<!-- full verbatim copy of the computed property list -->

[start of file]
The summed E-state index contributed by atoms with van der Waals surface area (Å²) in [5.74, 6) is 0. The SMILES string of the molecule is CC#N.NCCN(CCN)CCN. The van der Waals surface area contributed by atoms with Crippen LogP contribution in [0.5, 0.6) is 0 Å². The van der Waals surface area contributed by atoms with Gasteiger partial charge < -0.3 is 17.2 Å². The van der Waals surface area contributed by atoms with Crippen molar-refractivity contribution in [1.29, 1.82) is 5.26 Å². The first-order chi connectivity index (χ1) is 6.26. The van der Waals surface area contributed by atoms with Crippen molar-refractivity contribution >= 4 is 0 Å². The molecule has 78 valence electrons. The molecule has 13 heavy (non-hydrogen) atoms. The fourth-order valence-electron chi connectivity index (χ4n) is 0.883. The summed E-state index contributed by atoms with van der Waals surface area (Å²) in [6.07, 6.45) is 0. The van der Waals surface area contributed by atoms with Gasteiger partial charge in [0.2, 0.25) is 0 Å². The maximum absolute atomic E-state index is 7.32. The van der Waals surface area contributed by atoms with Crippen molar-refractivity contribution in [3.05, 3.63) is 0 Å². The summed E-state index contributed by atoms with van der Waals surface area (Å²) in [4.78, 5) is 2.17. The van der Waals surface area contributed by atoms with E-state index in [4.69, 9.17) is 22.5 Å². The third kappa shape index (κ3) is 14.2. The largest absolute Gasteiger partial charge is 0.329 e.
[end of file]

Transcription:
The summed E-state index contributed by atoms with van der Waals surface area (Å²) in [5.74, 6) is 0. The SMILES string of the molecule is CC#N.NCCN(CCN)CCN. The van der Waals surface area contributed by atoms with Crippen LogP contribution in [0.5, 0.6) is 0 Å². The van der Waals surface area contributed by atoms with Gasteiger partial charge < -0.3 is 17.2 Å². The van der Waals surface area contributed by atoms with Crippen molar-refractivity contribution in [1.29, 1.82) is 5.26 Å². The first-order chi connectivity index (χ1) is 6.26. The van der Waals surface area contributed by atoms with Crippen molar-refractivity contribution >= 4 is 0 Å². The molecule has 78 valence electrons. The molecule has 13 heavy (non-hydrogen) atoms. The fourth-order valence-electron chi connectivity index (χ4n) is 0.883. The summed E-state index contributed by atoms with van der Waals surface area (Å²) in [6.07, 6.45) is 0. The van der Waals surface area contributed by atoms with Gasteiger partial charge in [0.2, 0.25) is 0 Å². The maximum absolute atomic E-state index is 7.32. The van der Waals surface area contributed by atoms with Crippen molar-refractivity contribution in [3.05, 3.63) is 0 Å². The summed E-state index contributed by atoms with van der Waals surface area (Å²) in [4.78, 5) is 2.17. The van der Waals surface area contributed by atoms with E-state index in [4.69, 9.17) is 22.5 Å². The third kappa shape index (κ3) is 14.2. The largest absolute Gasteiger partial charge is 0.329 e.